In the Canberra District, Ken Helm of Helm Wines has been making wine for 45 years. “The first wine we ever made here was a riesling, and that was in 1977,” he says. But longevity is not his greatest claim to fame. Not only did Ken establish the Canberra International Riesling Festival, which now attracts 500 entries from 10 countries, but he was also instrumental in changing the legal definition of the grape. “In 2000, we lobbied federal parliament to have the word ‘riesling’ be exclusively for the riesling grape,” he says. “Prior to that, you could put anything in a bottle, bag or box and call it riesling.”

Eight years ago, Ken built a second winery just for riesling wines (his accountant calls it an indulgence, but we respectfully disagree). He got the idea in Germany, where he regularly travels to judge wine shows – here, names like Joh Jos Prüm and Dr Loosen have been making riesling, sometimes only riesling, for generations. “Our wines have benefited from that extra attention to detail, too,” Ken says.

Cool summers and long, sunny autumns make Tasmania a stellar riesling-producing region, although its winemakers forge their own way. Moorilla Estate winemaker Conor van der Reest and Laurel Bank/Quiet Mutiny winemaker Greer Carland make strikingly different rieslings out of their Derwent River wineries, despite being only kilometres apart.

Greer and Kerry CarlandGreer Carland took over the family winemaking reins, from her father Kerry Carland, in 2016.

Established in the 1950s, Moorilla’s southern vineyard, which you’ve walked past if you’ve been to MONA, is home to Tasmania’s oldest riesling plantings. Due to its proximity to the river, that fruit attracts botrytis, a tricky yet beneficial fungus that brings nectar-like flavours to a wine. A second vineyard site, St Matthias, near Launceston, is also planted to riesling, turning out grapes with strong apple and lime notes. Unfortunately, neither vineyard was a good fit for the kind of wine that people really wanted to drink in the early 2000s.

We were trying to emulate the South Australian style of crisp, fruity, dry wines. They’re amazing, but it just wasn’t a style our vineyards could do,” Conor says. When he took the reins in 2007, there were pallets of perfectly good riesling languishing in storage. “I wasn’t worried about how it would age, but I was worried about selling it!” he says.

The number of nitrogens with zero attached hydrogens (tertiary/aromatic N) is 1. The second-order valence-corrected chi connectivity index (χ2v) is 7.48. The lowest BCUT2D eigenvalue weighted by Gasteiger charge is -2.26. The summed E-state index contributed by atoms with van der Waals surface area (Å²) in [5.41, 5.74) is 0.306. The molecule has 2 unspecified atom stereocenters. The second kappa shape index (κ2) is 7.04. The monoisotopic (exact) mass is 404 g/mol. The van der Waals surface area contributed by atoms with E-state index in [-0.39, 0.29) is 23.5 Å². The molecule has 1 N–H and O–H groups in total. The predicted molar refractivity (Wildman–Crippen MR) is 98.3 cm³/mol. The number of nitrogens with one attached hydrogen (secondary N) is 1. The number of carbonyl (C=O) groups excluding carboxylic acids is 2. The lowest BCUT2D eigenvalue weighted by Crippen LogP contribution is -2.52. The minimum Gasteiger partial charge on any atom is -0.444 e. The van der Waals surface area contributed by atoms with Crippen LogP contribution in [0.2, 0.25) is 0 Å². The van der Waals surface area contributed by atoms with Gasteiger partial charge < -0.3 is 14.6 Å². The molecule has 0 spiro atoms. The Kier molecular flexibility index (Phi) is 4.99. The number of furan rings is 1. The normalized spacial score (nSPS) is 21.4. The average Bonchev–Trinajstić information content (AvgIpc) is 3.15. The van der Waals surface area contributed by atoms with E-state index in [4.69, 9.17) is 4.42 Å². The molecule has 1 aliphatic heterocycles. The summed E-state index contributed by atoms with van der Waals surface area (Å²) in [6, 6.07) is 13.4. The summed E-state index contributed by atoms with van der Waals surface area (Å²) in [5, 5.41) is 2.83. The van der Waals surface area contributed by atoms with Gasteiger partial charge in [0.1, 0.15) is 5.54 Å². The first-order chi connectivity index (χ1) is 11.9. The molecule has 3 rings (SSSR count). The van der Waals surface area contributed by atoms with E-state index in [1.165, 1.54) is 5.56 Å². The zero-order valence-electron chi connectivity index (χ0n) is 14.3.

The solution? To switch things up with two completely new wines. First up was a sparkling riesling inspired by Sekt, Germany’s beloved sparkling style, released under the Praxis label. It was the perfect fit for St Matthias’ northern Tasmanian grapes, and now he can’t make enough of it.

With that problem solved, Conor turned his attention to the Derwent Valley site – and its noble rot. It took eight years to get right, but he says the change made life a lot easier. “We’re not fighting against something; we’re working with it.” The Muse Single Vineyard Riesling is still dry, but with plenty of fleshy, ripe flavours from 10, maybe 20, per cent botrytis-affected fruit and lots of texture from barrel ageing.

Conor van der ReestMoorilla Estate winemaker Conor van der Reest.

Further back from the river’s edge – although not by much – Greer is winemaker at family label Laurel Bank and Quiet Mutiny, a solo project she launched in 2017. “Dad [Kerry Carland] looks after the vineyard, and I’m the boss of the winemaking,” she says of their small Granton-based winery, which has two blocks planted to riesling.

The recipe for the Laurel Bank is set in stone. “It’s that classic Australian dry style – it’s clean and fresh, and we don’t mess around with it,” Greer says. But the Quiet Mutiny Charlotte’s Elusion Riesling, named for Charlotte Badger, Australia’s first female pirate, is an entirely different story. 

“People either think riesling is too sour, that it’ll make them cry, or they think it’s going to be too sweet. I wanted to make a wine that was inclusive – still distinctively riesling, but more approachable,” she says.

The Quiet Mutiny riesling is made from the same blocks as the Laurel Bank, although percentages vary based on vintage. The main difference is in the winemaking, particularly skin contact for the Quiet Mutiny, which gives a musky, floral aroma. Greer calls it a “restaurant wine” because its texture and aromatics make it food-friendly in a way that some bone-dry, high-acid rieslings are not.

“I just made a wine I wanted to drink,” she says. “When you start a label, you’re never quite sure how many people are going to buy the wine, so it’s a good failsafe to make something you actually like.”

This article first appeared in Halliday magazineBecome a member to receive the print publication as well as digital access.